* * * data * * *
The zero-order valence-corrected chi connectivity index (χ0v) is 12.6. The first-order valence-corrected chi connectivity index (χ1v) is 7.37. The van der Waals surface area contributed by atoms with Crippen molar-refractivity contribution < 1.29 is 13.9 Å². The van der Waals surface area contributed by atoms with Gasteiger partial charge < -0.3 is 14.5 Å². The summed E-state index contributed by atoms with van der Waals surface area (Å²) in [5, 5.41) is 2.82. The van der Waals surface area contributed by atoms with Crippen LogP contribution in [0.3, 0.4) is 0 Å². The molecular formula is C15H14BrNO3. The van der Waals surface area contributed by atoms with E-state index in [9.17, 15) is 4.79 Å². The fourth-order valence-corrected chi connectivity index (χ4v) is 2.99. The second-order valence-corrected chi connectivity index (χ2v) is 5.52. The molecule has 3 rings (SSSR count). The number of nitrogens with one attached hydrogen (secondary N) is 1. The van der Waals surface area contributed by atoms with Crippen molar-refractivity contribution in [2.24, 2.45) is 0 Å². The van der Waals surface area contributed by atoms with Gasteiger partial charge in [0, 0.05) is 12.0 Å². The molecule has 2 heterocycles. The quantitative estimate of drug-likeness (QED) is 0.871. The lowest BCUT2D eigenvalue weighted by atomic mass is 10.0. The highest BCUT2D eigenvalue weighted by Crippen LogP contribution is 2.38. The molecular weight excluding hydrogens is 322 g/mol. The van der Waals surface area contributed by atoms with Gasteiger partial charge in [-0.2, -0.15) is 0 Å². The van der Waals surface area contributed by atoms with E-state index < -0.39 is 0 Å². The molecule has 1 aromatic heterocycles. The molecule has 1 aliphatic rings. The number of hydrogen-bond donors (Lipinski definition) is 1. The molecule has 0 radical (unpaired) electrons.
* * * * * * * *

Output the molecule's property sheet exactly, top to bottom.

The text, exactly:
The zero-order valence-corrected chi connectivity index (χ0v) is 12.6. The first-order valence-corrected chi connectivity index (χ1v) is 7.37. The van der Waals surface area contributed by atoms with Crippen molar-refractivity contribution < 1.29 is 13.9 Å². The van der Waals surface area contributed by atoms with Gasteiger partial charge < -0.3 is 14.5 Å². The summed E-state index contributed by atoms with van der Waals surface area (Å²) in [5, 5.41) is 2.82. The van der Waals surface area contributed by atoms with Crippen LogP contribution in [0.3, 0.4) is 0 Å². The molecular formula is C15H14BrNO3. The van der Waals surface area contributed by atoms with E-state index in [9.17, 15) is 4.79 Å². The fourth-order valence-corrected chi connectivity index (χ4v) is 2.99. The second-order valence-corrected chi connectivity index (χ2v) is 5.52. The molecule has 3 rings (SSSR count). The number of nitrogens with one attached hydrogen (secondary N) is 1. The van der Waals surface area contributed by atoms with Crippen molar-refractivity contribution in [2.24, 2.45) is 0 Å². The van der Waals surface area contributed by atoms with Gasteiger partial charge in [0, 0.05) is 12.0 Å². The molecule has 2 heterocycles. The quantitative estimate of drug-likeness (QED) is 0.871. The lowest BCUT2D eigenvalue weighted by atomic mass is 10.0. The highest BCUT2D eigenvalue weighted by Crippen LogP contribution is 2.38. The molecular weight excluding hydrogens is 322 g/mol. The van der Waals surface area contributed by atoms with Gasteiger partial charge in [-0.2, -0.15) is 0 Å². The van der Waals surface area contributed by atoms with E-state index < -0.39 is 0 Å². The molecule has 1 aromatic heterocycles. The molecule has 1 aliphatic rings. The number of hydrogen-bond donors (Lipinski definition) is 1. The molecule has 0 radical (unpaired) electrons.